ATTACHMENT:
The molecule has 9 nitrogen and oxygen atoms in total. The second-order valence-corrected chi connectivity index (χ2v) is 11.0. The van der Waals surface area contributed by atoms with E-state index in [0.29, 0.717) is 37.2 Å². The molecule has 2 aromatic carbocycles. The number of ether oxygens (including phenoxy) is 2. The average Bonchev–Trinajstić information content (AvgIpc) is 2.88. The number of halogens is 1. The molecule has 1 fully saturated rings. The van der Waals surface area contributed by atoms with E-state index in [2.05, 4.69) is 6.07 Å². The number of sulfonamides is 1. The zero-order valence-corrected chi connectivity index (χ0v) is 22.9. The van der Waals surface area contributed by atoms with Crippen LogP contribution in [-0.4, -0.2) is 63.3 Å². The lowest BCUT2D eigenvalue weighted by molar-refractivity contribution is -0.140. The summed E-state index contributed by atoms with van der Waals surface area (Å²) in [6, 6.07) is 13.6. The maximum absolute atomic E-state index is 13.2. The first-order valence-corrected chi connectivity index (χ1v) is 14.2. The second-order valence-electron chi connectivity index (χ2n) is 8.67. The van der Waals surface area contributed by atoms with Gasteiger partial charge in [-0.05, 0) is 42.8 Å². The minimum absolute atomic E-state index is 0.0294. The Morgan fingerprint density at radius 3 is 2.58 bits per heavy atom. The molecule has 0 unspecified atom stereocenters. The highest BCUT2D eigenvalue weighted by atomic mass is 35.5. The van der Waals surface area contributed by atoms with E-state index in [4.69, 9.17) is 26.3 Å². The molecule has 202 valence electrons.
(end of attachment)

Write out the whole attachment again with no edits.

The molecule has 9 nitrogen and oxygen atoms in total. The second-order valence-corrected chi connectivity index (χ2v) is 11.0. The van der Waals surface area contributed by atoms with E-state index in [0.29, 0.717) is 37.2 Å². The molecule has 2 aromatic carbocycles. The number of ether oxygens (including phenoxy) is 2. The average Bonchev–Trinajstić information content (AvgIpc) is 2.88. The number of halogens is 1. The molecule has 1 fully saturated rings. The van der Waals surface area contributed by atoms with E-state index in [2.05, 4.69) is 6.07 Å². The number of sulfonamides is 1. The zero-order valence-corrected chi connectivity index (χ0v) is 22.9. The van der Waals surface area contributed by atoms with Crippen LogP contribution in [-0.4, -0.2) is 63.3 Å². The lowest BCUT2D eigenvalue weighted by molar-refractivity contribution is -0.140. The summed E-state index contributed by atoms with van der Waals surface area (Å²) in [6, 6.07) is 13.6. The maximum absolute atomic E-state index is 13.2. The first-order valence-corrected chi connectivity index (χ1v) is 14.2. The second-order valence-electron chi connectivity index (χ2n) is 8.67. The van der Waals surface area contributed by atoms with Gasteiger partial charge in [-0.05, 0) is 42.8 Å². The minimum absolute atomic E-state index is 0.0294. The Morgan fingerprint density at radius 3 is 2.58 bits per heavy atom. The molecule has 0 unspecified atom stereocenters. The highest BCUT2D eigenvalue weighted by atomic mass is 35.5. The van der Waals surface area contributed by atoms with E-state index in [4.69, 9.17) is 26.3 Å². The molecule has 202 valence electrons.